Sunday, January 26, 2014

Get Outta Your Head

He was tired of always being in his head. 
Surrounded by the echo of self doubt and hindsight. 
He had enough!...and so he decided today was the day and told himself 
and meant it. 

on a side blog template went away. now its been stripped down to the basics. im taking it as a sign to keep things simple. 

Sunday, January 05, 2014

black & white

My favorite part about illustrating a piece is always getting to color it at the end. It's like being transported to 6 year old me with a coloring book and a big ol' boxset of 120 crayolas....with every hue of the rainbow with fanciful names such as Mango Tango, Razzmatazz, and Purple Mountains Magesty! pure heaven. 

But sometimes when a kid has 120 options, they get a little overwhelmed and don't know where or how to begin. So I wanted to push myself out of my comfort zone and bring it back to the basics. I wanted to see what a kid would create if all they had was a single black sharpie. 

So far...its been actually kind of liberating as it lets me focus on a different aspect of me...Its allowing me to focus on the beauty of fonts and focus on shapes and's looking forward to where this marker takes me.

subtleties and safety pins


I got the chance to see Her by Spike Jonze and it was eerie just how relateable the story was. It was filled with a beautiful hollowness that amplified the simultaneous wish/fear for connection. The movie made me deconstruct how we communicate as a society today with evolving social media and made me redefine what i consider a relationship/friendship. As a result, it made me wonder about the substance of all the likes, follows, and retweets out there in the world and if they really do connect us people. Ultimately though, the movie made me realize not to doubt the quality of the connection but instead embrace and celebrate that a connection was being made when needed.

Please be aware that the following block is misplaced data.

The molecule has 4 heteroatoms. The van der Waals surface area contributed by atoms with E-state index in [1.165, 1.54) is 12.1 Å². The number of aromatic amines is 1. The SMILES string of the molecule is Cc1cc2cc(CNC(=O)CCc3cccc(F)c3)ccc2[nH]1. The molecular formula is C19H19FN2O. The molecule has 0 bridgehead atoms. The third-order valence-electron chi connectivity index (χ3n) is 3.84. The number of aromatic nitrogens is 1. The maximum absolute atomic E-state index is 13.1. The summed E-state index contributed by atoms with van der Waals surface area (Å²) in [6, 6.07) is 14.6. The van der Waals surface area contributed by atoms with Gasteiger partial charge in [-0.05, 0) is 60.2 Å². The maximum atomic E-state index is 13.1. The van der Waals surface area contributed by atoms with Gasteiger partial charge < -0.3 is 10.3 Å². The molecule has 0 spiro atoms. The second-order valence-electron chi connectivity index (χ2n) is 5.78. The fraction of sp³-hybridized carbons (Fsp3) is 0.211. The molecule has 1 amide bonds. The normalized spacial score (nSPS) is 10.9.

There were so many layers to this film that i loved and still think about days after....but the one thing that consumed me while watching it was something small. I just couldn't stop staring at it. It was the safety pin that held Her perfectly in place in his pocket so she could see the world with him. It was such a subtle detail that made Theodore's and Samantha's relationship real to me. I could imagine him struggling to find a solution, perhaps placing a box of tictacs or tissues in his pocket to prop her up, or perhaps unsuccessfully pinning her crookedly into place a few times before figuring out the perfect height for her to share the world with him. All these things played out in my head and made him real to me versus just being a wonderfully written character being played by an actor. The safety pin  made me obsess about the subtleties that authors, illustrators, animators, and actors capture that transforms a fictional character into being real.